Disintermediation in Social Networks: Conceptualizing Political Actors’ Construction of Publics on Twitter

Open Access Journal | ISSN: 2183-2439

Article | Open Access

Disintermediation in Social Networks: Conceptualizing Political Actors’ Construction of Publics on Twitter


  • Scott A. Eldridge II Centre for Media and Journalism Studies, University of Groningen, The Netherlands
  • Lucía García-Carretero Department of Communication, Universitat Pompeu Fabra, Spain
  • Marcel Broersma Centre for Media and Journalism Studies, University of Groningen, The Netherlands


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Abstract:  While often treated as distinct, both politics and journalism share in their histories a need for a public that is not naturally assembled and needs instead to be ‘constructed’. In earlier times the role of mediating politics to publics often fell to news media, which were also dependent on constructing a ‘public’ for their own viability. It is hardly notable to say this has changed in a digital age, and in the way social media have allowed politicians and political movements to speak to their own publics bypassing news voices is a clear example of this. We show how both established politics and emerging political movements now activate and intensify certain publics through their media messages, and how this differs in the UK, Spain and the Netherlands. When considering journalism and social media, emphasis on their prominence can mask more complex shifts they ushered in, including cross-national differences, where they have pushed journalism towards social media to communicate news, and where political actors now use these spaces for their own communicative ends. Building upon this research, this article revisits conceptualizations of the ways political actors construct publics and argues that we see processes of disintermediation taking place in political actors’ social networks on Twitter.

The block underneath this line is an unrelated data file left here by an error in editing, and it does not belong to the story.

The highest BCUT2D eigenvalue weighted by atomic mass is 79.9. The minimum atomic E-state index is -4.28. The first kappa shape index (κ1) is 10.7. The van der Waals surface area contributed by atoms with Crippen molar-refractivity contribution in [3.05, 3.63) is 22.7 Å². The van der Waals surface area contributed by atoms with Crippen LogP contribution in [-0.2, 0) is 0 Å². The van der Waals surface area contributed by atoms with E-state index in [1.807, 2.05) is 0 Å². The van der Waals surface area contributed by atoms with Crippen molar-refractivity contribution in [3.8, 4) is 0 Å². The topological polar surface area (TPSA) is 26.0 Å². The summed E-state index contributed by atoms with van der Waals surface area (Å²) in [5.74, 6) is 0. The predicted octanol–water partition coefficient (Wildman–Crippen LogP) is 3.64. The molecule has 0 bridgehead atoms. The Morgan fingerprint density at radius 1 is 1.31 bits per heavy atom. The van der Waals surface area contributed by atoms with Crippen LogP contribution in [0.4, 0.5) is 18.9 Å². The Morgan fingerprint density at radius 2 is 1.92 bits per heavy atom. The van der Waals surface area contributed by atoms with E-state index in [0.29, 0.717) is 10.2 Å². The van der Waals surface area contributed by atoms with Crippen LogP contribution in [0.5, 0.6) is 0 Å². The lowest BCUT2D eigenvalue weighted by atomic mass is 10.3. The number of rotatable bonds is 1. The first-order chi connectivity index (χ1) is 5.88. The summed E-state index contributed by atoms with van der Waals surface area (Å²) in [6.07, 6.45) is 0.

Keywords:  journalism; networks; politics; public sphere; publics; social media; Twitter

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DOI: https://doi.org/10.17645/mac.v7i1.1825


© Scott A. Eldridge II, Lucía García-Carretero, Marcel Broersma. This is an open access article distributed under the terms of the Creative Commons Attribution 4.0 license (http://creativecommons.org/licenses/by/4.0), which permits any use, distribution, and reproduction of the work without further permission provided the original author(s) and source are credited.